Also, this film takes place in 1927. Are we going to slap some makeup on the cast, or recast them so they’re the appropriate age in 1945, or just retcon that, as well?
Rowling also tries to make us feel for one of Grindelwald’s followers, Queenie Goldstein. Queenie starts the film off by revealing herself to be a somewhat bad person; she has magicked her Muggle boyfriend Jacob Kowalski so that he’ll marry her. Love spells remove consent, so Queenie’s already off to a really bad start here. When Jacob gets mad at her for enchanting him, she teleports off in a huff and falls in with Grindelwald, who offers her a solution to her problems.
Trouble is, her problem is wanting to marry a Muggle; wouldn’t Jacob be one of Grindelwald’s victims?
She drags poor Jacob to Grindelwald’s rally, putting his life in danger. After forcing him to listen to a speech about wiping out his people, she tries to get Jacob to join them. He calls her crazy. This is supposed to be a painful callback to when he thought she was crazy after she magicked him and dragged him to a different country, and yet we’re supposed to feel so bad for Queenie in this moment.
I’ve already seen people rush to her defense, saying it made sense because people had treated her badly all her life, and yet, I’m going to point to other Potter characters, like Remus Lupin, who got dealt bad hands and never went to the Dark Side.
I’m sorry, but the Wizarding World didn’t need a Serena Joy. Grindelwald makes his goals pretty clear in that rally, and yet Queenie still thinks that by solving her own problem, the rest of the world and the lives lost won’t matter. Queenie isn’t a sympathetic character, yet Rowling longs to make her one. It’s Snape Part Two.
A friend of mine pointed out that there’s an American Quidditch player with the last name Kowalski, which points to Queenie and Jacob reconciling and having a child together. If this is the route they’re going, I’ll be livid. Queenie and Jacob stopped being a viable ship with the love spell. Now, she’s willfully endangered him and abandoned him to pursue the anti-Muggle campaign. I love a good redemption arc, but this? This isn’t it.
Credence’s fall to Grindelwald’s side at least makes sense, and is an interesting commentary on fascism preying on disenfranchised youth with anger issues who don’t have a place to belong. Queenie seems a strange choice to me, though after conversations with a friend who did like the film, I recognize that anyone can be radicalized at any time, so the timing of her arc is more of a problem in how brief it is (this is a two-movie arc, at least) and why that makes it feel out of character, rather than it just being a completely wild ride.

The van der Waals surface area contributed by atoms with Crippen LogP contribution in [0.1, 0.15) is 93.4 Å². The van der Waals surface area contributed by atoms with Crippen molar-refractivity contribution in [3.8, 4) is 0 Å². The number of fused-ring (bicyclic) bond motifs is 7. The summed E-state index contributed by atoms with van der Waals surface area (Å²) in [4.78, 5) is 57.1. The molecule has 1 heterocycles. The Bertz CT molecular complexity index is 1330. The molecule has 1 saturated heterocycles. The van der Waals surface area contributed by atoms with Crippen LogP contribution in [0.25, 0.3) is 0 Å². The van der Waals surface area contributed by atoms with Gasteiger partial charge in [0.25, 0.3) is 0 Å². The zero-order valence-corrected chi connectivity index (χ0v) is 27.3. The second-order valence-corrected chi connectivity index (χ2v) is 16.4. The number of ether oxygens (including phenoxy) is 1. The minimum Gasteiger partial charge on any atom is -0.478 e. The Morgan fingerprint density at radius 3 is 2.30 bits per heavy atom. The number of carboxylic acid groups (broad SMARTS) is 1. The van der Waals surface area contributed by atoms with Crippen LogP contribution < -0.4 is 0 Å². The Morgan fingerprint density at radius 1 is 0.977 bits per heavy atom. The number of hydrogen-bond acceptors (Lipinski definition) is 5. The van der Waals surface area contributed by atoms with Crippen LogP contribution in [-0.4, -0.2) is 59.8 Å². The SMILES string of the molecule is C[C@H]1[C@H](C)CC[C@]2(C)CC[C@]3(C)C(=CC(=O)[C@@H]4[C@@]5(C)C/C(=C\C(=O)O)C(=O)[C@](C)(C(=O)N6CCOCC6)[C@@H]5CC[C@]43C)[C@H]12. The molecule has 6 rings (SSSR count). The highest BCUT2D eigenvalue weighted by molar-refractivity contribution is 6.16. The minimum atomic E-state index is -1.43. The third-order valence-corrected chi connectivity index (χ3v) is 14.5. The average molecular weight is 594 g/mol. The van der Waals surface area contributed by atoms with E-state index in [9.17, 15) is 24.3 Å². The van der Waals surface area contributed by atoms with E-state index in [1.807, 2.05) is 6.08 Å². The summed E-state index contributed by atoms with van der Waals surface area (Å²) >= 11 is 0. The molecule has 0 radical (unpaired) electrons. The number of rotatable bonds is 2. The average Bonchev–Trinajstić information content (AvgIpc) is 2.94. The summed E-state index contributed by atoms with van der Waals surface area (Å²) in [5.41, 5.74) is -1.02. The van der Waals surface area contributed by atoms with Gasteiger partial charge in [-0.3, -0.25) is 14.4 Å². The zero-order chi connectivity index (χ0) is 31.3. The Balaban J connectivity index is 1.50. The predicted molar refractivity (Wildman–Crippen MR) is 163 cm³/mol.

I suppose Rowling wanted to try something new with having characters established as heroes switch sides to raise tension, but quite frankly, we don’t need heroes playing at being fascists to make us confused about who to root for. The originals worked just fine with having the heroes as good guys and the antagonists as bad guys.
Unless Queenie is playing a very long con, she is going to probably get a get-out-of-jail-free card after she gets someone killed and then cries about it. I’m sorry, but this franchise didn’t need moral ambiguity that’s all but promised to end with Queenie skipping out of jail with no consequences.
As I said above, Rowling’s previous works have never operated under this kind of weirdly “both sides are bad” political scale. Voldemort was a villain who didn’t want to spare the world another war; he just wanted domination. Harry and his friends fought back against oppression.
They didn’t sit mildly by and say that if they fought Umbridge, they’d be as bad as her. The Order of the Phoenix didn’t stand up for the Death Eaters’ rights to speak freely about their prejudice. They fought back and then won.
At one point, Theseus tells Newt he has to pick a side. It seems Rowling is loathe to pick one herself, preferring to walk a line where she sympathizes with both sides. Unfortunately, this is not the story, or the time, to do this. The original series was about fighting against prejudice and evil. I wish I could say that Fantastic Beasts seemed to send the same clear message, rather than bogging the core ideas down with heroes changing sides and “both sides are evil” rhetoric.
Grindelwald was crafted as a Hitler parallel, but like most of the series’ magic, Rowling seems to have forgotten that. Maybe she’ll remember for the third film.
(image: Warner Bros)